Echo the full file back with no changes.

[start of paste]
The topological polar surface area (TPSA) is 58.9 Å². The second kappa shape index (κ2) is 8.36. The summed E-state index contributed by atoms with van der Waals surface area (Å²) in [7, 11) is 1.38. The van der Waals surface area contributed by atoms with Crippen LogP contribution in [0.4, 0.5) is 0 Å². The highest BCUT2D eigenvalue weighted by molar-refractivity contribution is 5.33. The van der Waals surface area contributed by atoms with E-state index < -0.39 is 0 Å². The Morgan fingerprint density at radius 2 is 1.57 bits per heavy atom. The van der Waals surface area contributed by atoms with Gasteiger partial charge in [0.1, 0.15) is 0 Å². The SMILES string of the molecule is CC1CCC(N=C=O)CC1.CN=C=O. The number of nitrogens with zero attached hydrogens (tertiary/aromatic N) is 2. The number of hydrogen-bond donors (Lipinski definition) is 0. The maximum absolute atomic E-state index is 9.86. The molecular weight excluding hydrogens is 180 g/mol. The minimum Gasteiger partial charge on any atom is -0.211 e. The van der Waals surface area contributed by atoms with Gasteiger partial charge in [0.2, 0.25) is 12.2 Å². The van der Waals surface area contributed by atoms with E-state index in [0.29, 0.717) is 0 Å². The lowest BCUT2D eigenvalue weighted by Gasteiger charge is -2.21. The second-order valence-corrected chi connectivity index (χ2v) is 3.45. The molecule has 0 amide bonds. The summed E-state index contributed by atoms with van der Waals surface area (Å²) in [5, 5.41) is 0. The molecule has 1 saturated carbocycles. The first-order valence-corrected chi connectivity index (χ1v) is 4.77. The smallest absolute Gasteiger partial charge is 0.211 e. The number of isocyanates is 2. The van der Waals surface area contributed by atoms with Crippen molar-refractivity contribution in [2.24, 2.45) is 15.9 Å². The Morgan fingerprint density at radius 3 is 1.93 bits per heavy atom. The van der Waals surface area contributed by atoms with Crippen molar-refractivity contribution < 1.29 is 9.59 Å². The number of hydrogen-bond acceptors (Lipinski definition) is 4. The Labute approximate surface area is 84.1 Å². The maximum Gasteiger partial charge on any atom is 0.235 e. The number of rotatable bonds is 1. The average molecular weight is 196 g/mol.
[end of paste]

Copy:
The topological polar surface area (TPSA) is 58.9 Å². The second kappa shape index (κ2) is 8.36. The summed E-state index contributed by atoms with van der Waals surface area (Å²) in [7, 11) is 1.38. The van der Waals surface area contributed by atoms with Crippen LogP contribution in [0.4, 0.5) is 0 Å². The highest BCUT2D eigenvalue weighted by molar-refractivity contribution is 5.33. The van der Waals surface area contributed by atoms with E-state index < -0.39 is 0 Å². The Morgan fingerprint density at radius 2 is 1.57 bits per heavy atom. The van der Waals surface area contributed by atoms with Gasteiger partial charge in [0.1, 0.15) is 0 Å². The SMILES string of the molecule is CC1CCC(N=C=O)CC1.CN=C=O. The number of nitrogens with zero attached hydrogens (tertiary/aromatic N) is 2. The number of hydrogen-bond donors (Lipinski definition) is 0. The maximum absolute atomic E-state index is 9.86. The molecular weight excluding hydrogens is 180 g/mol. The minimum Gasteiger partial charge on any atom is -0.211 e. The van der Waals surface area contributed by atoms with Gasteiger partial charge in [0.2, 0.25) is 12.2 Å². The van der Waals surface area contributed by atoms with E-state index in [0.29, 0.717) is 0 Å². The lowest BCUT2D eigenvalue weighted by Gasteiger charge is -2.21. The second-order valence-corrected chi connectivity index (χ2v) is 3.45. The molecule has 0 amide bonds. The summed E-state index contributed by atoms with van der Waals surface area (Å²) in [5, 5.41) is 0. The molecule has 1 saturated carbocycles. The first-order valence-corrected chi connectivity index (χ1v) is 4.77. The smallest absolute Gasteiger partial charge is 0.211 e. The number of isocyanates is 2. The van der Waals surface area contributed by atoms with Crippen molar-refractivity contribution in [2.24, 2.45) is 15.9 Å². The Morgan fingerprint density at radius 3 is 1.93 bits per heavy atom. The van der Waals surface area contributed by atoms with Crippen molar-refractivity contribution < 1.29 is 9.59 Å². The number of hydrogen-bond acceptors (Lipinski definition) is 4. The Labute approximate surface area is 84.1 Å². The maximum Gasteiger partial charge on any atom is 0.235 e. The number of rotatable bonds is 1. The average molecular weight is 196 g/mol.